How To Sell A House With Sitting TenantsFor those who play their cards wisely, owning a property for rental purposes can be a great source of additional income. Issues do arise, however, if you decide you wish to sell the property.
If you are selling your own personal residence, the process itself is quite simple:
- Contact your agent of choice.
- Schedule viewings for any interested parties.
- Accept your preferred offer and communicate with the relevant solicitors and conveyancers to complete the sale.
If, however, you are a landlord who is interested in selling a house with sitting tenants, then it is important to be aware of the legal hurdles you may encounter on the way to a successful sale.
Can you sell a house with sitting tenants?
Thanks to the various government acts that have been introduced into law over the last century, a tenant with a legally binding tenancy agreement will enjoy more rights that you would expect – but for any landlord of a reasonable nature, these agreements do not necessarily have to be perceived as an obstacle.
A tenancy agreement is an agreement between both the landlord and tenant that aims to protect both parties and avoid any ambiguity with regard to acceptable living conditions, term lengths and contracted payments.
For many landlords who rent their properties out to long-term reliable tenants, a mutual respect and friendly relationship is often cultivated, and even though the owner would be selling a house with sitting tenants, the sales process itself can be completed with little attrition. There are, however, often situations across the country whereby landlords fail to adhere to the tenancy agreement – and these often drag the entire process out for much longer than is necessary.
Which legal stipulations should I be aware of, if I am planning on selling a property with sitting tenants?
Most agreements are referred to as an Assured Short Hold Tenancy Agreement (AST), which provides a minimum term during which the tenant is allowed to stay in the property without fear of eviction – the length of which is usually six months.
If a landlord is planning on selling a property with sitting tenants, then prospective buyers will undoubtedly wish to see the property prior to making an offer. Those who enjoy a good relationship with their tenants will often reach an amicable arrangement that suits both parties. Landlords who do not enjoy such a relationship, on the other hand, may need the backing of a legal framework to allow for viewings.
The strength of your rights as the property owner entirely depends on the strength of the initial tenancy agreement. A well-drafted agreement will include clauses that allow a landlord access to the property as long as sufficient notice is given. A failure to include such a clause will leave you at the mercy of your tenants, as the property itself is legally their residence and they are entitled to their privacy.
These clauses are important as they do not require a given reason for such access, and as a result, simply require a notice period of 24 hours for the tenants in question. If a tenant refuses, then they are in breach of contract and can leave themselves open to legal proceedings (as long as the frequency and length of said visits are not considered an infringement on the tenant’s right to “quiet enjoyment” of the property).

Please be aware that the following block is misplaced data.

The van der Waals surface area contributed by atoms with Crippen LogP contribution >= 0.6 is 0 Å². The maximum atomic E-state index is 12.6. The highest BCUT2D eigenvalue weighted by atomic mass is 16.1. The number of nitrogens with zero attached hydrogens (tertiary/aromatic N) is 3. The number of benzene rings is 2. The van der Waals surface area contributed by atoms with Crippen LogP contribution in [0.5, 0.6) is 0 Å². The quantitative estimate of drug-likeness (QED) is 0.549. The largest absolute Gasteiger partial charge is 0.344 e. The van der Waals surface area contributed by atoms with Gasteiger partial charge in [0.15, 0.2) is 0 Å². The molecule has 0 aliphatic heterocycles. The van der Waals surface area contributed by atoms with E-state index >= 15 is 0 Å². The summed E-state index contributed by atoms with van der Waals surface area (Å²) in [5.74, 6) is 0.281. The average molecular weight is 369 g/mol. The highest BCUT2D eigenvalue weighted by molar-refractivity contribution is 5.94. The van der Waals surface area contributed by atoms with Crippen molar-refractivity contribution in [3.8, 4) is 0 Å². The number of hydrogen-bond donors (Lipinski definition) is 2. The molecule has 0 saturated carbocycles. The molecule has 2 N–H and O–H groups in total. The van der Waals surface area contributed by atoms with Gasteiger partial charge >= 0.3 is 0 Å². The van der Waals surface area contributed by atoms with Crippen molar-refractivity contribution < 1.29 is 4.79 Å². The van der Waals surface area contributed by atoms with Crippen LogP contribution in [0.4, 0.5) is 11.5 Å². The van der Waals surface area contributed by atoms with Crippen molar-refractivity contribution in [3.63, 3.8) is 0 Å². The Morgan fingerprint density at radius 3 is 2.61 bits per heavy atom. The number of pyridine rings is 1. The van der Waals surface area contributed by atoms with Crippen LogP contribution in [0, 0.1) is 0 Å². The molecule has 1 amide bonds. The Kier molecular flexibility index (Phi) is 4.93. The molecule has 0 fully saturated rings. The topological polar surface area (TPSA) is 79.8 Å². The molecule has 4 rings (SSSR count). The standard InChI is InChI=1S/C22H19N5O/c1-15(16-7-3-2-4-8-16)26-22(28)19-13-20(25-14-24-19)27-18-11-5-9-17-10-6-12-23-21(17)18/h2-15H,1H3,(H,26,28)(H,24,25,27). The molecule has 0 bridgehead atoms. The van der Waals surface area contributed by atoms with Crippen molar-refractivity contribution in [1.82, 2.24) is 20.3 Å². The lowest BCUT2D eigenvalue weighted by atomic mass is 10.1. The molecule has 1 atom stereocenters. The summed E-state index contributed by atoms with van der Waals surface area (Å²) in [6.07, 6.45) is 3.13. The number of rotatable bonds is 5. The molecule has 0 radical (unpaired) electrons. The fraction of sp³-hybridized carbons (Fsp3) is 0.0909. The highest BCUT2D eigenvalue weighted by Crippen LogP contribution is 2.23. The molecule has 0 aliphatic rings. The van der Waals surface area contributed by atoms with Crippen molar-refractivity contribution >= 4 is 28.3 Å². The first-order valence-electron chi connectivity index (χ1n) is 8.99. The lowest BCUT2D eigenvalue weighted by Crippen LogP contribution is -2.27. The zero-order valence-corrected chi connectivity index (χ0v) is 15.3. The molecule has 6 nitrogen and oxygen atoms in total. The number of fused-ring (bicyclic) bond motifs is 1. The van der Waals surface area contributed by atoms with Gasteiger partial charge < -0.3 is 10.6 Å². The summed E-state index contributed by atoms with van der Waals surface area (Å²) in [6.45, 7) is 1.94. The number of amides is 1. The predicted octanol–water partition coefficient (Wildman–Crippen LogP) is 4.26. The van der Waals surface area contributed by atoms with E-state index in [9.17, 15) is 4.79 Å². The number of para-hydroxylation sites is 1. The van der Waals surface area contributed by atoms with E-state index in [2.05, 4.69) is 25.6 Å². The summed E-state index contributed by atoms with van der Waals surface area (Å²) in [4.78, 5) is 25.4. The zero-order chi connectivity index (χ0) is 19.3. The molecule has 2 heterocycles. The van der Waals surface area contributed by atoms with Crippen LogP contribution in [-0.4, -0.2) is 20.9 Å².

How can I sell my house with tenants in it?
As a vendor, it is important to realise that if you are planning on selling a property with sitting tenants, if the minimum term of the AST has not expired, whoever purchases the house is obliged to observe the terms of the agreement until it is completed.
If the minimum term for the AST has expired, then there are more options available to you as the vendor. Standard practice dictates that tenants should be given a minimum of two months’ notice to vacate the property, and although this is not legally enforced, it is often the best route to take to limit the likelihood of a tenant refusing to leave in protest.
While an empty house may appeal to a greater range of potential buyers, selling a property with tenants can hold an immense appeal to certain parties:
- For a career landlord, the benefit of not having to source new tenants and enjoying immediate access to rental payments is a great boon.
- For local housing authorities who are looking for rental properties for council housing, finding a landlord who is selling a house with sitting tenants allows them to reach their government-set targets for the given year.
- A sale to the tenants themselves can avoid the need for the involvement of agents and ensures a clean transfer of ownership with minimal disruption to either party.
Avoiding the difficulties associated with selling a house with sitting tenants
The ease with which a landlord can sell their rental property is often a reflection of their relationship with the sitting tenants. Those who treat their renters with respect and adhere to the legal framework documented in the tenancy agreement will almost always enjoy a more hassle-free experience than those who attempt to cut corners in an effort to maximise profit and ignore the law.
While many tenants can be appeased through kindness and respect, there will, regrettably, always be the occasional tenant who wishes to make the situation much more difficult than necessary.